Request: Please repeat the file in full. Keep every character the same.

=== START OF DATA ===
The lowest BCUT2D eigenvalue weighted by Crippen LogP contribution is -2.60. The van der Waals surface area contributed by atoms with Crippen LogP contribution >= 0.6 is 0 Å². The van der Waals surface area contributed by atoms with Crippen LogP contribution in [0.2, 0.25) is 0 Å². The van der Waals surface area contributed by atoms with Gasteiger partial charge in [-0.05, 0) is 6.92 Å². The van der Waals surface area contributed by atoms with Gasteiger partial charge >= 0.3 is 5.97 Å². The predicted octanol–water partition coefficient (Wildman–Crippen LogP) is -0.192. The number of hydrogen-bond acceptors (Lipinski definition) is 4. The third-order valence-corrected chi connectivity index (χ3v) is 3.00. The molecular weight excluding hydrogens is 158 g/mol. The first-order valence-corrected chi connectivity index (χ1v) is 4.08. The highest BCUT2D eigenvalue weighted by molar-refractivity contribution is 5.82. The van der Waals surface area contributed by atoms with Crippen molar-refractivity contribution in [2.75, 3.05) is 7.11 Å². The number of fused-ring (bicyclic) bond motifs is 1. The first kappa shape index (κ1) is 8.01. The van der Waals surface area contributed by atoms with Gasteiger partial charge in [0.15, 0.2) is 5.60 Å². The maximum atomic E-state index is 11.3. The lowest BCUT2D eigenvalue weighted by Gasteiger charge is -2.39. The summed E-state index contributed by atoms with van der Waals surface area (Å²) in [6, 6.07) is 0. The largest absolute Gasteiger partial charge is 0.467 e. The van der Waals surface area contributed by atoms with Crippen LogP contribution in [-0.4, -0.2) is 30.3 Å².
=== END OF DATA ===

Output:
The lowest BCUT2D eigenvalue weighted by Crippen LogP contribution is -2.60. The van der Waals surface area contributed by atoms with Crippen LogP contribution >= 0.6 is 0 Å². The van der Waals surface area contributed by atoms with Crippen LogP contribution in [0.2, 0.25) is 0 Å². The van der Waals surface area contributed by atoms with Gasteiger partial charge in [-0.05, 0) is 6.92 Å². The van der Waals surface area contributed by atoms with Gasteiger partial charge >= 0.3 is 5.97 Å². The predicted octanol–water partition coefficient (Wildman–Crippen LogP) is -0.192. The number of hydrogen-bond acceptors (Lipinski definition) is 4. The third-order valence-corrected chi connectivity index (χ3v) is 3.00. The molecular weight excluding hydrogens is 158 g/mol. The first-order valence-corrected chi connectivity index (χ1v) is 4.08. The highest BCUT2D eigenvalue weighted by molar-refractivity contribution is 5.82. The van der Waals surface area contributed by atoms with Crippen molar-refractivity contribution in [2.75, 3.05) is 7.11 Å². The number of fused-ring (bicyclic) bond motifs is 1. The first kappa shape index (κ1) is 8.01. The van der Waals surface area contributed by atoms with Gasteiger partial charge in [0.15, 0.2) is 5.60 Å². The maximum atomic E-state index is 11.3. The lowest BCUT2D eigenvalue weighted by Gasteiger charge is -2.39. The summed E-state index contributed by atoms with van der Waals surface area (Å²) in [6, 6.07) is 0. The largest absolute Gasteiger partial charge is 0.467 e. The van der Waals surface area contributed by atoms with Crippen LogP contribution in [-0.4, -0.2) is 30.3 Å².